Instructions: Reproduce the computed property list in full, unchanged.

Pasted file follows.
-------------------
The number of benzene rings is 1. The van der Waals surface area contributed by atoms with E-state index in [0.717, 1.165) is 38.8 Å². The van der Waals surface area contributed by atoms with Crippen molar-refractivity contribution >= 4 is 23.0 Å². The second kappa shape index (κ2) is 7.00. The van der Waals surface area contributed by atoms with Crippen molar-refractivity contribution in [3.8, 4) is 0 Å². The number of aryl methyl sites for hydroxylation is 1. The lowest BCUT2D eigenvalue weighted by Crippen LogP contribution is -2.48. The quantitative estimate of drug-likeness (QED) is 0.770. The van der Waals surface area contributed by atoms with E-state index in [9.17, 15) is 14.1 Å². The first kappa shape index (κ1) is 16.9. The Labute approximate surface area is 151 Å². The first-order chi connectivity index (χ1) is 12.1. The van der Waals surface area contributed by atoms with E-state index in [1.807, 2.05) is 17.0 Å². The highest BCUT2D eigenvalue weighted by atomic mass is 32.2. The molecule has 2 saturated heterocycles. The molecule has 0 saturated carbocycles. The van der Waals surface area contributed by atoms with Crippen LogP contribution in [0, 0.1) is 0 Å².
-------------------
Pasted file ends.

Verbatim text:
The number of benzene rings is 1. The van der Waals surface area contributed by atoms with E-state index in [0.717, 1.165) is 38.8 Å². The van der Waals surface area contributed by atoms with Crippen molar-refractivity contribution >= 4 is 23.0 Å². The second kappa shape index (κ2) is 7.00. The van der Waals surface area contributed by atoms with Crippen molar-refractivity contribution in [3.8, 4) is 0 Å². The number of aryl methyl sites for hydroxylation is 1. The lowest BCUT2D eigenvalue weighted by Crippen LogP contribution is -2.48. The quantitative estimate of drug-likeness (QED) is 0.770. The van der Waals surface area contributed by atoms with E-state index in [9.17, 15) is 14.1 Å². The first kappa shape index (κ1) is 16.9. The Labute approximate surface area is 151 Å². The first-order chi connectivity index (χ1) is 12.1. The van der Waals surface area contributed by atoms with E-state index in [1.807, 2.05) is 17.0 Å². The highest BCUT2D eigenvalue weighted by atomic mass is 32.2. The molecule has 2 saturated heterocycles. The molecule has 0 saturated carbocycles. The van der Waals surface area contributed by atoms with Crippen LogP contribution in [0, 0.1) is 0 Å².